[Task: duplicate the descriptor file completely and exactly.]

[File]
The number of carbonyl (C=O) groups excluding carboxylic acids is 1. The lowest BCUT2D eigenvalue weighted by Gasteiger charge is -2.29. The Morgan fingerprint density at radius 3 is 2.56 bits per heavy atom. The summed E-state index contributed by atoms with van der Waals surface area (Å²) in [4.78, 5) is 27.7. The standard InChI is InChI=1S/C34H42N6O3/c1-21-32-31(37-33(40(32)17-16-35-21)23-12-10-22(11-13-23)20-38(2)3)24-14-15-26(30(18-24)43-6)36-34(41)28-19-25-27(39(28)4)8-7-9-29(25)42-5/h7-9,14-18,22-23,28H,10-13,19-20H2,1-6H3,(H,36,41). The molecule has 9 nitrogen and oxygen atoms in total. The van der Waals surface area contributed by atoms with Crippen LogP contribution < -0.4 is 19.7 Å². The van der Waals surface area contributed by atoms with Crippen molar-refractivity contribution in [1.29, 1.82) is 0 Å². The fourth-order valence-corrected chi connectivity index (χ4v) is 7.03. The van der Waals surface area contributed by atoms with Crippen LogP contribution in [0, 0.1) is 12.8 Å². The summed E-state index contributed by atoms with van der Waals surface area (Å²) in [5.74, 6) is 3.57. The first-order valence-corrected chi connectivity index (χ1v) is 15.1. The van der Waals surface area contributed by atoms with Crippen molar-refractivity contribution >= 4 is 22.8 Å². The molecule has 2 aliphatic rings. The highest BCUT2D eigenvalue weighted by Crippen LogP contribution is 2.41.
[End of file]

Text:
The number of carbonyl (C=O) groups excluding carboxylic acids is 1. The lowest BCUT2D eigenvalue weighted by Gasteiger charge is -2.29. The Morgan fingerprint density at radius 3 is 2.56 bits per heavy atom. The summed E-state index contributed by atoms with van der Waals surface area (Å²) in [4.78, 5) is 27.7. The standard InChI is InChI=1S/C34H42N6O3/c1-21-32-31(37-33(40(32)17-16-35-21)23-12-10-22(11-13-23)20-38(2)3)24-14-15-26(30(18-24)43-6)36-34(41)28-19-25-27(39(28)4)8-7-9-29(25)42-5/h7-9,14-18,22-23,28H,10-13,19-20H2,1-6H3,(H,36,41). The molecule has 9 nitrogen and oxygen atoms in total. The van der Waals surface area contributed by atoms with Crippen LogP contribution < -0.4 is 19.7 Å². The van der Waals surface area contributed by atoms with Crippen molar-refractivity contribution in [1.29, 1.82) is 0 Å². The fourth-order valence-corrected chi connectivity index (χ4v) is 7.03. The van der Waals surface area contributed by atoms with Crippen LogP contribution in [0, 0.1) is 12.8 Å². The summed E-state index contributed by atoms with van der Waals surface area (Å²) in [5.74, 6) is 3.57. The first-order valence-corrected chi connectivity index (χ1v) is 15.1. The van der Waals surface area contributed by atoms with Crippen molar-refractivity contribution >= 4 is 22.8 Å². The molecule has 2 aliphatic rings. The highest BCUT2D eigenvalue weighted by Crippen LogP contribution is 2.41.